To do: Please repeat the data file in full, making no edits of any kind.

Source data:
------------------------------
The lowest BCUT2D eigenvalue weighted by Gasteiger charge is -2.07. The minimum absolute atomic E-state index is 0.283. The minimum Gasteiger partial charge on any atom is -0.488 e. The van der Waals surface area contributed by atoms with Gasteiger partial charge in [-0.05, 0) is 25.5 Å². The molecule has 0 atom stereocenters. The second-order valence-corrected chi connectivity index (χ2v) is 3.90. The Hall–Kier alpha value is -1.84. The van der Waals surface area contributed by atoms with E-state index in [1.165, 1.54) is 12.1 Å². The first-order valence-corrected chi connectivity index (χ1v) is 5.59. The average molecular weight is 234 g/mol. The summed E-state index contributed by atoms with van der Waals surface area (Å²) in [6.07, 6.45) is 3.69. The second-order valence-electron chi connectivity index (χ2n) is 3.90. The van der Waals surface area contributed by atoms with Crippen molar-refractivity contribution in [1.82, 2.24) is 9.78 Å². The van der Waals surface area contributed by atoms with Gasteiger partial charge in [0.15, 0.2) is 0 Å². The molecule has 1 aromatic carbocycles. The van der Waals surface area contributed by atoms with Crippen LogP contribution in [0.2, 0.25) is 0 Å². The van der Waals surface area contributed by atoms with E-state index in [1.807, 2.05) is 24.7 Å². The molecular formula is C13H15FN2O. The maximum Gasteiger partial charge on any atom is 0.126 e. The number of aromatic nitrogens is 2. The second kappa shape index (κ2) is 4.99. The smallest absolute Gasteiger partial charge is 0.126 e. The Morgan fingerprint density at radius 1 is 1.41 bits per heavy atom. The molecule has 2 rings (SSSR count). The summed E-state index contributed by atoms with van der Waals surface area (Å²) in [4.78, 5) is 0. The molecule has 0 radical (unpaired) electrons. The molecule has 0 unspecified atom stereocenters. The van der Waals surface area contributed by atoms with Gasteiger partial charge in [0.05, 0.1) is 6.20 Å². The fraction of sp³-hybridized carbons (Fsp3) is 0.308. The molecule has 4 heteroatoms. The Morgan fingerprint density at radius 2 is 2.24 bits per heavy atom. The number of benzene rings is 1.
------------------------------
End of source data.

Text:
The lowest BCUT2D eigenvalue weighted by Gasteiger charge is -2.07. The minimum absolute atomic E-state index is 0.283. The minimum Gasteiger partial charge on any atom is -0.488 e. The van der Waals surface area contributed by atoms with Gasteiger partial charge in [-0.05, 0) is 25.5 Å². The molecule has 0 atom stereocenters. The second-order valence-corrected chi connectivity index (χ2v) is 3.90. The Hall–Kier alpha value is -1.84. The van der Waals surface area contributed by atoms with E-state index in [1.165, 1.54) is 12.1 Å². The first-order valence-corrected chi connectivity index (χ1v) is 5.59. The average molecular weight is 234 g/mol. The summed E-state index contributed by atoms with van der Waals surface area (Å²) in [6.07, 6.45) is 3.69. The second-order valence-electron chi connectivity index (χ2n) is 3.90. The van der Waals surface area contributed by atoms with Crippen molar-refractivity contribution in [1.82, 2.24) is 9.78 Å². The van der Waals surface area contributed by atoms with Gasteiger partial charge in [0.15, 0.2) is 0 Å². The molecule has 1 aromatic carbocycles. The van der Waals surface area contributed by atoms with Crippen LogP contribution in [0.2, 0.25) is 0 Å². The van der Waals surface area contributed by atoms with E-state index in [1.807, 2.05) is 24.7 Å². The molecular formula is C13H15FN2O. The maximum Gasteiger partial charge on any atom is 0.126 e. The number of aromatic nitrogens is 2. The second kappa shape index (κ2) is 4.99. The smallest absolute Gasteiger partial charge is 0.126 e. The Morgan fingerprint density at radius 1 is 1.41 bits per heavy atom. The molecule has 2 rings (SSSR count). The summed E-state index contributed by atoms with van der Waals surface area (Å²) in [4.78, 5) is 0. The molecule has 0 radical (unpaired) electrons. The molecule has 0 unspecified atom stereocenters. The van der Waals surface area contributed by atoms with Gasteiger partial charge in [0.05, 0.1) is 6.20 Å². The fraction of sp³-hybridized carbons (Fsp3) is 0.308. The molecule has 4 heteroatoms. The Morgan fingerprint density at radius 2 is 2.24 bits per heavy atom. The number of benzene rings is 1.